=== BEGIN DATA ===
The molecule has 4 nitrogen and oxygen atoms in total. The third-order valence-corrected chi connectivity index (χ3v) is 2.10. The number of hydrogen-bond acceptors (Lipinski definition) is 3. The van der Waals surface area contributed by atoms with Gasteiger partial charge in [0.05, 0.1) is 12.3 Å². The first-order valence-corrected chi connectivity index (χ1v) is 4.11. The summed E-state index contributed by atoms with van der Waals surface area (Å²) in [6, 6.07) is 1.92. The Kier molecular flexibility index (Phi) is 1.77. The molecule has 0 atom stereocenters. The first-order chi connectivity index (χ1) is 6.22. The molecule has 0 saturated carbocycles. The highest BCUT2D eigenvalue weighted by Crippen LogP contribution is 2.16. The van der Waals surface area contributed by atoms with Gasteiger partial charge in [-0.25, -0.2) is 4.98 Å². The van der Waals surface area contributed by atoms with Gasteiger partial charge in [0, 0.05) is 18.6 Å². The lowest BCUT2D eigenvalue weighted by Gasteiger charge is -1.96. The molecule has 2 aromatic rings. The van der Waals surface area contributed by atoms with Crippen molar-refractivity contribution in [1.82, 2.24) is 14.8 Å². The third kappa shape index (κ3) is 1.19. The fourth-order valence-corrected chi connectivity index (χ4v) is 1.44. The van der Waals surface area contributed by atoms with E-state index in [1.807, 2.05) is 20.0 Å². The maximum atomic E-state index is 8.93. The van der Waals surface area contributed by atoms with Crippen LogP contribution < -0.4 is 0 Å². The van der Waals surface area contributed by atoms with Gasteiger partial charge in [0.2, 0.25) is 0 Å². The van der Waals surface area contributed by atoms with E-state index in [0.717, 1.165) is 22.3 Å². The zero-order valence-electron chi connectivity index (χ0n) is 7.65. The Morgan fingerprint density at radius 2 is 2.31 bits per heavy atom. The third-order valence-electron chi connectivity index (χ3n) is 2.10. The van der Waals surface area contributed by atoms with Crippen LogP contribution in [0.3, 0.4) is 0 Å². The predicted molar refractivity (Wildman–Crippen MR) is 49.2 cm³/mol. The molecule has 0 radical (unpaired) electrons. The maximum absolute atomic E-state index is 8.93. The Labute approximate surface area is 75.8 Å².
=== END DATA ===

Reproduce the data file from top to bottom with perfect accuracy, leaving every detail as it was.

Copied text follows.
The molecule has 4 nitrogen and oxygen atoms in total. The third-order valence-corrected chi connectivity index (χ3v) is 2.10. The number of hydrogen-bond acceptors (Lipinski definition) is 3. The van der Waals surface area contributed by atoms with Gasteiger partial charge in [0.05, 0.1) is 12.3 Å². The first-order valence-corrected chi connectivity index (χ1v) is 4.11. The summed E-state index contributed by atoms with van der Waals surface area (Å²) in [6, 6.07) is 1.92. The Kier molecular flexibility index (Phi) is 1.77. The molecule has 0 atom stereocenters. The first-order chi connectivity index (χ1) is 6.22. The molecule has 0 saturated carbocycles. The highest BCUT2D eigenvalue weighted by Crippen LogP contribution is 2.16. The van der Waals surface area contributed by atoms with Gasteiger partial charge in [-0.25, -0.2) is 4.98 Å². The van der Waals surface area contributed by atoms with Gasteiger partial charge in [0, 0.05) is 18.6 Å². The lowest BCUT2D eigenvalue weighted by Gasteiger charge is -1.96. The molecule has 2 aromatic rings. The van der Waals surface area contributed by atoms with Crippen molar-refractivity contribution in [1.82, 2.24) is 14.8 Å². The third kappa shape index (κ3) is 1.19. The fourth-order valence-corrected chi connectivity index (χ4v) is 1.44. The van der Waals surface area contributed by atoms with E-state index in [1.807, 2.05) is 20.0 Å². The maximum atomic E-state index is 8.93. The van der Waals surface area contributed by atoms with Crippen LogP contribution < -0.4 is 0 Å². The van der Waals surface area contributed by atoms with Gasteiger partial charge in [0.2, 0.25) is 0 Å². The van der Waals surface area contributed by atoms with E-state index in [0.717, 1.165) is 22.3 Å². The zero-order valence-electron chi connectivity index (χ0n) is 7.65. The Morgan fingerprint density at radius 2 is 2.31 bits per heavy atom. The third-order valence-electron chi connectivity index (χ3n) is 2.10. The van der Waals surface area contributed by atoms with Crippen LogP contribution in [0.3, 0.4) is 0 Å². The predicted molar refractivity (Wildman–Crippen MR) is 49.2 cm³/mol. The molecule has 0 radical (unpaired) electrons. The maximum absolute atomic E-state index is 8.93. The Labute approximate surface area is 75.8 Å².